When you think about healthy living, clean eating or exercise what are the thoughts that come up for you?
Are they discouraging or empowering?
Do you make excuses before you’ve even started?
If your thought stream is filled with discouraging thoughts, get in the habit of stopping yourself and reframing.
For example, if you find yourself thinking “I just can’t get into a good workout routine”, start to tell yourself instead “It’s a challenge, but I am capable of finding a routine that works for me.”
Keep telling yourself those new, empowering thoughts over and over again until they become the new normal.
2. Decide What You Want and Why You Want It
You might assume that weight loss is your goal.
It seems to be everyone’s goal. (Remember that 80% stat?) But in order to keep you motivated, your goal needs to be personal.
Ask yourself why that goal is important to you. This is the key to discovering your true desire.
In the process of discovering your “why,” you may realize that your goal is actually something different!
Maybe you want to lose 15 pounds to reach your “goal weight.” But what you really want is to feel good in your skin.
Through your workouts, you may lose some fat and gain muscle. That will change your body composition but may not budge the scale.
If you are too locked into that number on the scale, you’re going to be bummed even though you have actually achieved your goal of changing your body and feeling better.
Whatever goal you set is up to you and 100% okay no matter what.
Be you and don’t apologize for your “why.”
3. Make a Realistic Plan
When you decide on a strategy, look at the realities of your life (including your past failures) and not the ideal life you picture in your head.
Looking at your past fitness failures is not super fun.
It may bring up some discouragement and bad feelings. However, if you can get past that and look at the situations objectively, the past can be a huge learning tool.
Identify the piece that didn’t work.
Was it the type of workouts?
Turn yourself into a fitness detective and gather the clues. When you understand the weaknesses of your past attempts, you’ll be able to form a new strong plan.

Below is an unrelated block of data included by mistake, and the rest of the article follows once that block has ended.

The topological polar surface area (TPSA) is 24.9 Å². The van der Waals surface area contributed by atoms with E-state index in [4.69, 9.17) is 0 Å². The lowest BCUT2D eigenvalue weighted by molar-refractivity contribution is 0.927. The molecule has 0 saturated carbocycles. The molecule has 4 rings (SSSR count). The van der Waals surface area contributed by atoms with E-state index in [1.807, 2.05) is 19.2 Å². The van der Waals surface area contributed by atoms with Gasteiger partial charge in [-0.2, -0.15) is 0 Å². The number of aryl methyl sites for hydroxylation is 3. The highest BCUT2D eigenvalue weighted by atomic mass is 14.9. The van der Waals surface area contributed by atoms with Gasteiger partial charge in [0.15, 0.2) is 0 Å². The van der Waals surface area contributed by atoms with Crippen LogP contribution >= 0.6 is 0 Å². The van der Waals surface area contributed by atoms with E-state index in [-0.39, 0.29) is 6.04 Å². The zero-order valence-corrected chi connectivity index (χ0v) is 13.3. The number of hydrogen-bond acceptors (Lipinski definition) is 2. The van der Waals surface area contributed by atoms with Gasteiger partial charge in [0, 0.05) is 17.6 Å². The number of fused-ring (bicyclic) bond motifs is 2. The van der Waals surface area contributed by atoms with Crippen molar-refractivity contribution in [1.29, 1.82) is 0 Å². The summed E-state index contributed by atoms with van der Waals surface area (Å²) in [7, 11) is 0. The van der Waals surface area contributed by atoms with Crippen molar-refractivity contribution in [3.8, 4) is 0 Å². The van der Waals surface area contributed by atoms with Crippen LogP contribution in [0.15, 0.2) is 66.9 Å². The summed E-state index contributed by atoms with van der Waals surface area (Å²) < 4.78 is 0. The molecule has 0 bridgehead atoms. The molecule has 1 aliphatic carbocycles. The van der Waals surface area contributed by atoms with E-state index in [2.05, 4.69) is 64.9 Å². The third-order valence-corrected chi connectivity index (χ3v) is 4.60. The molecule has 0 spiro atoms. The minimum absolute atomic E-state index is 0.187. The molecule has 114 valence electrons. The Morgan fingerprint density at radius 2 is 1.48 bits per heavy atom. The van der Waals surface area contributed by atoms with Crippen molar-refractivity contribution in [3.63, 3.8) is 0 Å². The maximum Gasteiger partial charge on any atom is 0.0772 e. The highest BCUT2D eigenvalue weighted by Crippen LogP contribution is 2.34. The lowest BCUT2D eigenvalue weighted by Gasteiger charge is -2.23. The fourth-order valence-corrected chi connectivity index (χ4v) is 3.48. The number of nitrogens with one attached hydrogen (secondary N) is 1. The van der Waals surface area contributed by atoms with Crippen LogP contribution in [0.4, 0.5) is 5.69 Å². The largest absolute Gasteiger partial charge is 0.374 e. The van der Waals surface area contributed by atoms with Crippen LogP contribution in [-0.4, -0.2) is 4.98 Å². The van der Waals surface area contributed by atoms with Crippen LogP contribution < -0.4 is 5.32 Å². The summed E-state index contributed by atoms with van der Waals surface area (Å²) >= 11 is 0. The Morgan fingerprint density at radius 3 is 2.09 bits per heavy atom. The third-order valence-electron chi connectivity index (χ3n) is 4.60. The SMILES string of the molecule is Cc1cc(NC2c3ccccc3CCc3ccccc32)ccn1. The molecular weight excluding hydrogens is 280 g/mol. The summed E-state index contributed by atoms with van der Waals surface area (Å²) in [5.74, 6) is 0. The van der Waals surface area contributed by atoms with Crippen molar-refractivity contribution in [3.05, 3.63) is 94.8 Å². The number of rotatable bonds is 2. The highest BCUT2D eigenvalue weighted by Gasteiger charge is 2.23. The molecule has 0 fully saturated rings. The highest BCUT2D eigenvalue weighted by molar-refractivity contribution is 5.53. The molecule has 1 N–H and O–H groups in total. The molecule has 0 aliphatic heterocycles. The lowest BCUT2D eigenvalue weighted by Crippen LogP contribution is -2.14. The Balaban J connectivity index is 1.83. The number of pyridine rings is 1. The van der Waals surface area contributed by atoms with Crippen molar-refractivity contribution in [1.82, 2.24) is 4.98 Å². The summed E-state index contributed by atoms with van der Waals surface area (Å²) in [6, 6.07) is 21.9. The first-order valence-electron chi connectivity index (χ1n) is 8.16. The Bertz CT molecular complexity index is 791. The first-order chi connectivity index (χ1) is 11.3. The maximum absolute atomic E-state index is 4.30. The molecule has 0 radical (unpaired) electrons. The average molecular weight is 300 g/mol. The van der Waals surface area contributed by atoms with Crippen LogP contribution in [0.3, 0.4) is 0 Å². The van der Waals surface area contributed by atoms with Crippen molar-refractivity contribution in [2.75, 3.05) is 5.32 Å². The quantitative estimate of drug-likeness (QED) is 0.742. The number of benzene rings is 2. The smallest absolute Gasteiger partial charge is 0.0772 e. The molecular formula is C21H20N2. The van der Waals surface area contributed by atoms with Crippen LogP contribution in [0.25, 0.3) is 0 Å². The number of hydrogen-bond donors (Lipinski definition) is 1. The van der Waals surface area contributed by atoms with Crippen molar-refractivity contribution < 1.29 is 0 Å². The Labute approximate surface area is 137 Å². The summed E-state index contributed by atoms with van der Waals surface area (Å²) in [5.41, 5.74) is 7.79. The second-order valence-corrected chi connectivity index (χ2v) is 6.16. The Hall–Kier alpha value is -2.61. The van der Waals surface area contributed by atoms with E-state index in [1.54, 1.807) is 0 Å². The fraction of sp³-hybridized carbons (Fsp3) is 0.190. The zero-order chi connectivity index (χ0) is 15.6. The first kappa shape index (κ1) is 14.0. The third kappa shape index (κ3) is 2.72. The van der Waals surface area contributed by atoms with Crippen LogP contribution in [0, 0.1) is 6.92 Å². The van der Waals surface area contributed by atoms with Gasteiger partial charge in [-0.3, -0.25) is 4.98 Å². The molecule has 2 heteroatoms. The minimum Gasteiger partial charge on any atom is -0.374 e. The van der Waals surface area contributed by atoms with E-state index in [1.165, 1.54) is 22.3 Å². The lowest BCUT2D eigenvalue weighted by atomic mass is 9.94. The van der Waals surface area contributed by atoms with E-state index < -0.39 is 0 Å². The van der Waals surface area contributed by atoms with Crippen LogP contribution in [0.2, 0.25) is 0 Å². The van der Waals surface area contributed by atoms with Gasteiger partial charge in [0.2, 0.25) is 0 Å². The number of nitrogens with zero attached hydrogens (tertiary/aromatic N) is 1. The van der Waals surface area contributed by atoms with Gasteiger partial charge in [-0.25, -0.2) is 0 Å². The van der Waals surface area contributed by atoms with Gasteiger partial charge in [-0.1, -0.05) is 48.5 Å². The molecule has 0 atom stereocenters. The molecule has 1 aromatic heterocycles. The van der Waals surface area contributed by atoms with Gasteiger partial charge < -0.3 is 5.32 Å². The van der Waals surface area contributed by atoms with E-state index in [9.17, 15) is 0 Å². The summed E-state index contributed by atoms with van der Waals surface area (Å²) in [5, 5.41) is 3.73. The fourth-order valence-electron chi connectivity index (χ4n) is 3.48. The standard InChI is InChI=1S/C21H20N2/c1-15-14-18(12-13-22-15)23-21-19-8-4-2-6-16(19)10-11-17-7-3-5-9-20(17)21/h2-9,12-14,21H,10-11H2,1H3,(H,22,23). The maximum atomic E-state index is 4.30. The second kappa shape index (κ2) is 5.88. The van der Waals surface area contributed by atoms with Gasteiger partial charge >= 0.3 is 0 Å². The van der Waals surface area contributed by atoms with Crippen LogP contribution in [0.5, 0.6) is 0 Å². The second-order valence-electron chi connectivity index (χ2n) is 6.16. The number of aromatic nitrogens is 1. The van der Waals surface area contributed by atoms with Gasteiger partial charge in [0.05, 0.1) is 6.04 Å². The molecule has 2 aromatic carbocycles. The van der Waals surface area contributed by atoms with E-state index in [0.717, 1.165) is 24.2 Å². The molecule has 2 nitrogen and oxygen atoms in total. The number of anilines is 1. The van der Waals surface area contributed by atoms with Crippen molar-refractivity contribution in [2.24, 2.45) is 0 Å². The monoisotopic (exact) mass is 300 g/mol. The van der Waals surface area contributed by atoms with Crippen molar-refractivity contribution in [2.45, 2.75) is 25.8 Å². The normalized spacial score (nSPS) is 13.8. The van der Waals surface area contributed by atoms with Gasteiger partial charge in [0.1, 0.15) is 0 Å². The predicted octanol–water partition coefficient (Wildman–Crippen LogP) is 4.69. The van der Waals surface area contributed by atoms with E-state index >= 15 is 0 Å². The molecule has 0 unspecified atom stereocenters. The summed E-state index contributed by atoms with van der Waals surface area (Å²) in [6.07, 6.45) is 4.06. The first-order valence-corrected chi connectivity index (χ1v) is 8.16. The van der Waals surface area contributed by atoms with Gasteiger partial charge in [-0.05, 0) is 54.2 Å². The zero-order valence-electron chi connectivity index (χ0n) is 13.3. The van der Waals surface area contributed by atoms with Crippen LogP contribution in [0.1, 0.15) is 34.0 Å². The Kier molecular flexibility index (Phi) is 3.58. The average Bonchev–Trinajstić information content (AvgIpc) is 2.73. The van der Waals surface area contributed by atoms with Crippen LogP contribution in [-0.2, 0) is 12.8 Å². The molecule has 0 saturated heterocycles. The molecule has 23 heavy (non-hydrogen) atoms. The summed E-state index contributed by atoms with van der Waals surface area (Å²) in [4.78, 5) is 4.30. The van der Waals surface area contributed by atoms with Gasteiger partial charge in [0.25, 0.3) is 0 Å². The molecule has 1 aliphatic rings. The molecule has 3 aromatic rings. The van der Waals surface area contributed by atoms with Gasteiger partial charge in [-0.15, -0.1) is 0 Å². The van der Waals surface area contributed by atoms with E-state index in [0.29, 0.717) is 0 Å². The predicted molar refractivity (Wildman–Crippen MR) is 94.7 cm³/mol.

4. Get the Right Support
Decide whose support you need.
Do you need your spouse or kids to get on board with some diet changes? Are you looking for a friend to meet for a walk or a yoga class?
Ask for their help, keeping in mind that asking for support and demanding they fall in line are two different things.
Remember that whatever fitness plan you choose, you are doing it for you.
Don’t make your plan dependent on someone else because, as inconvenient as it may be, you can’t control other people’s actions.
5. Learn to Regroup
Give yourself some grace. Wellness is a process, not a destination. Learning to enjoy the process is what makes it sustainable.
Part of the reason that fitness plans often fade is that we think of them as a short-term behavior change.
I am going to give up sugar……until I’m not.
I am going to regularly go to kickboxing class….until I don’t.
Try to think of wellness as a series of lifelong habits. The specifics of which will change with each season – and some seasons will be shorter than others!
If you set out on one path that doesn’t pan out, don’t throw up your hands and give up. Take a deep breath, take a look at what didn’t click, adjust and move on.
Instead of seeing it as a failure, see it as a stepping stone.
All Healthy Actions are Part of One Healthy Life
Remember that making healthy changes in your life starts on the inside. It starts with your desire to live your best life and finding little ways to make that happen, even if they aren’t what the gurus are telling you.
Make a choice to get out of the cycle of starting over again and again.